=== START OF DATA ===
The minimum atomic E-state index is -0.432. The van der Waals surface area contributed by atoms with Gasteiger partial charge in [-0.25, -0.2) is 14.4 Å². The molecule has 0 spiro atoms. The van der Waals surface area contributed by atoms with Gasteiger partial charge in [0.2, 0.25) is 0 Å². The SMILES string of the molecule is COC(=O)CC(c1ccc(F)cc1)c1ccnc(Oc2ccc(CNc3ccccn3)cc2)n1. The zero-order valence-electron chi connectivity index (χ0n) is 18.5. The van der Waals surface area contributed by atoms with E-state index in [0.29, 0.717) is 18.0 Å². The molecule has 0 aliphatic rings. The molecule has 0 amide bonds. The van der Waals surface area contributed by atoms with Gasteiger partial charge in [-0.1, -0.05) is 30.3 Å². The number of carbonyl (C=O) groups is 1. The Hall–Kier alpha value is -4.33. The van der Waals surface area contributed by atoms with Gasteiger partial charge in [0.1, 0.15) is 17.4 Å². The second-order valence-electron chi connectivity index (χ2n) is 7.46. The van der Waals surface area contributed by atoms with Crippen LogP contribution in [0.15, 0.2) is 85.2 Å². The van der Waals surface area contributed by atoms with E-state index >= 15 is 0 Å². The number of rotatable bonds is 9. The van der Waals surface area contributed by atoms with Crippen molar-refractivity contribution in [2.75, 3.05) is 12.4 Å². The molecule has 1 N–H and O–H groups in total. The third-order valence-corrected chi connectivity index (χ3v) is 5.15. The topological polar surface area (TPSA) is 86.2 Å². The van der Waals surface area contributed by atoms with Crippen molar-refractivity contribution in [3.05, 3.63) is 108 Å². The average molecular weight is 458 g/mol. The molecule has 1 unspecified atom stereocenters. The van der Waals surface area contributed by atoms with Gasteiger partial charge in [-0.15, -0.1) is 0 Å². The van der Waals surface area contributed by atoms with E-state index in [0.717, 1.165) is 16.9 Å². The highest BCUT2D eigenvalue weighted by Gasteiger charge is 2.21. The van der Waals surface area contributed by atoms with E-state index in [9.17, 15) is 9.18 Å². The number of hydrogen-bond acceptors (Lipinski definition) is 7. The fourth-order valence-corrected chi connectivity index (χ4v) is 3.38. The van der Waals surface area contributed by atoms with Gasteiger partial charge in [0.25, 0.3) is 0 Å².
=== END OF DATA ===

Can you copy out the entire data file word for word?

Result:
The minimum atomic E-state index is -0.432. The van der Waals surface area contributed by atoms with Gasteiger partial charge in [-0.25, -0.2) is 14.4 Å². The molecule has 0 spiro atoms. The van der Waals surface area contributed by atoms with Gasteiger partial charge in [0.2, 0.25) is 0 Å². The SMILES string of the molecule is COC(=O)CC(c1ccc(F)cc1)c1ccnc(Oc2ccc(CNc3ccccn3)cc2)n1. The zero-order valence-electron chi connectivity index (χ0n) is 18.5. The van der Waals surface area contributed by atoms with E-state index in [0.29, 0.717) is 18.0 Å². The molecule has 0 aliphatic rings. The molecule has 0 amide bonds. The van der Waals surface area contributed by atoms with Gasteiger partial charge in [-0.1, -0.05) is 30.3 Å². The number of carbonyl (C=O) groups is 1. The Hall–Kier alpha value is -4.33. The van der Waals surface area contributed by atoms with Gasteiger partial charge in [0.1, 0.15) is 17.4 Å². The second-order valence-electron chi connectivity index (χ2n) is 7.46. The van der Waals surface area contributed by atoms with Crippen LogP contribution in [0.15, 0.2) is 85.2 Å². The van der Waals surface area contributed by atoms with E-state index >= 15 is 0 Å². The number of rotatable bonds is 9. The van der Waals surface area contributed by atoms with Crippen molar-refractivity contribution in [2.75, 3.05) is 12.4 Å². The molecule has 1 N–H and O–H groups in total. The third-order valence-corrected chi connectivity index (χ3v) is 5.15. The topological polar surface area (TPSA) is 86.2 Å². The van der Waals surface area contributed by atoms with Crippen molar-refractivity contribution in [3.05, 3.63) is 108 Å². The average molecular weight is 458 g/mol. The molecule has 1 unspecified atom stereocenters. The van der Waals surface area contributed by atoms with Gasteiger partial charge in [-0.15, -0.1) is 0 Å². The van der Waals surface area contributed by atoms with E-state index in [0.717, 1.165) is 16.9 Å². The highest BCUT2D eigenvalue weighted by Gasteiger charge is 2.21. The van der Waals surface area contributed by atoms with E-state index in [9.17, 15) is 9.18 Å². The number of hydrogen-bond acceptors (Lipinski definition) is 7. The fourth-order valence-corrected chi connectivity index (χ4v) is 3.38. The van der Waals surface area contributed by atoms with Gasteiger partial charge in [0.25, 0.3) is 0 Å².